Academic integrity is not a problem exclusive to Ottawa Hills. It is a problem that plagues all educational institutions to some extent. However, there is one specific case-study that has a lot of similarities to be drawn to Ottawa Hills.

In 2012, Stuyvesant High School, a prestigious New York City public school that sends its students to some of the best universities in the United States, caught media attention in the midst of a cheating scandal where 71 students were sharing answers during a state exam. One freshman of Stuyvessant described the climate, “You could call Stuyvesant a meritocracy. Your worth is kind of judged on your academic success” (New York Post). The exact amount of emphasis placed on academic success there is uncertain, but no one will deny that Ottawa Hills is a demanding education, where academics and grades are highly prioritized by students, teachers, administrators, and everyone else involved in our learning. This can at times create an environment where we are vulnerable to stress and external pressures.

Some choose to cower to the pressures and sacrifice ethics for temporary success. However, that’s all it is: temporary. As cliche as it sounds, the only person you cheat when cheating is yourself. There are exceptions; for example, some students feel that they gain nothing from “busy-work” and reason that whether they do the work themselves or not will not improve their learning. Despite this, cheating remains to be a strong disservice. Students at Stuyvesant do not always agree with the sentiment. They viewed cheating as a means to an end. A necessary evil to earn admittance into an Ivy League school or universities of that caliber.

It is important to note that cheating at Ottawa Hills is far from as rampant as it is reported to be in Stuyvesant. The New York Post sent a survey to the student body just four months into the 2017-18 school year, which had 56% of freshmen respond that they had cheated, while the number was 97% for Juniors and 83% for the entire school. These numbers are much higher than the results of the Arrowhead survey; however, the real problem lies not in the frequency, but the culture and students’ attitudes towards the problem. One student there bluntly declares that, “Stuyvesant breeds a culture of cheating, and you’re honestly stupid not to take advantage of it.” A student of Ottawa Hills explains, “Cheating in the hills is just an unfortunate reality that rarely gets in the way of students’ learning effectively. The kids still learn the material really well, they just use cheating as a way to cope with their heavy workload” (Arrowhead Student Survey). In both students’ perspectives, it is clear cheating is an accepted part of school life, almost justified because of how much work is assigned and how we are still able to learn even after not doing the work.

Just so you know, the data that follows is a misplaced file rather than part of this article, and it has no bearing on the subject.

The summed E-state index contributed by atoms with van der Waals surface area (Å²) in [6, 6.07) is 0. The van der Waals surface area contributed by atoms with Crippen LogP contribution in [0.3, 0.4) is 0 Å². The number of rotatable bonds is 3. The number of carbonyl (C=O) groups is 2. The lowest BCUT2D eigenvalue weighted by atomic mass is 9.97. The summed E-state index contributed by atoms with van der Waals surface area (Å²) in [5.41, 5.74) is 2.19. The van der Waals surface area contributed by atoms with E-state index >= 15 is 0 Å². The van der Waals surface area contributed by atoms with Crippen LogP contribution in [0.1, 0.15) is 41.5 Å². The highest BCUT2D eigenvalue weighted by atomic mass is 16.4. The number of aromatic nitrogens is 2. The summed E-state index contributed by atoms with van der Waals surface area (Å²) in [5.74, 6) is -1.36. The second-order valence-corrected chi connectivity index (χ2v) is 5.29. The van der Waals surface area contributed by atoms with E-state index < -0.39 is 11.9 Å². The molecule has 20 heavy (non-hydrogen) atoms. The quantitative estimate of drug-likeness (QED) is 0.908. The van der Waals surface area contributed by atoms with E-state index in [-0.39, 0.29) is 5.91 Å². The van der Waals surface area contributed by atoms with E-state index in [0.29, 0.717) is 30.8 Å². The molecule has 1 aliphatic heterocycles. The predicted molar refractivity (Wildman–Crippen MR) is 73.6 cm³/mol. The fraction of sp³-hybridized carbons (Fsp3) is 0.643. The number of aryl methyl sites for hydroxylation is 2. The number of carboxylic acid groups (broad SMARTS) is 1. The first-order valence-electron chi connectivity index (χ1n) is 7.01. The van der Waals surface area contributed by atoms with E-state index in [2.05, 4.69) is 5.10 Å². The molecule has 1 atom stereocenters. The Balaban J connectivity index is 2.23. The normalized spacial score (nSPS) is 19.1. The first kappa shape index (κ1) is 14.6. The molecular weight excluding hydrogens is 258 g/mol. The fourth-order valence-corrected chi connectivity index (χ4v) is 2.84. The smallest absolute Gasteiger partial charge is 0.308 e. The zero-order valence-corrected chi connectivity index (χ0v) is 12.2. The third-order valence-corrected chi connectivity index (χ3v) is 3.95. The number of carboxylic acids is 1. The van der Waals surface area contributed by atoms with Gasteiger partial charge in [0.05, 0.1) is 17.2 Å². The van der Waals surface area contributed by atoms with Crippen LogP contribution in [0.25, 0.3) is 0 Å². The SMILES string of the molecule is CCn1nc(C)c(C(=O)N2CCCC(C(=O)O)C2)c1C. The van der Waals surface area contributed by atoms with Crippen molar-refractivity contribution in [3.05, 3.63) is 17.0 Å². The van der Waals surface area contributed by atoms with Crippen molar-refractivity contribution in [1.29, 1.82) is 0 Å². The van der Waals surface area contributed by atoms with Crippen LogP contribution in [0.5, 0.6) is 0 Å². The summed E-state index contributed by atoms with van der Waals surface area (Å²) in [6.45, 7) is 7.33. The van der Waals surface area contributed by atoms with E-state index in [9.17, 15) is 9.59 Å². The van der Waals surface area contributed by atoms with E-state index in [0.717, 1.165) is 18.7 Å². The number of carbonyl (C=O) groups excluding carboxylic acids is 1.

Although Ottawa Hills may not cheat as much as students at Stuyvesant, it happens enough to the point where students will openly discuss it and are comfortable with sharing to most of their peers that they “sladered” last night’s math homework or peeked over at Joey’s quiz during Biology. It happens enough that students will have an opinion on cheating, because they have no choice but to observe, and it happens enough that teachers are frustrated when their concerns never seem to be addressed.

Academic integrity is complicated to uphold, we know this, but that does not mean we should throw our hands in the air, give up, and say, “well, at least the problem isn’t that big.” Progress can be made, but the first step will be a conversation. There needs to be an open forum to discuss the issue, where students, teachers, and administrators proactively discuss solutions, or in the very least, what more we could do. If a conversation does not take place, we are saying that we are content with the level of cheating that goes on here.

Cheating is not a problem that stagnates, it is a virus that grows.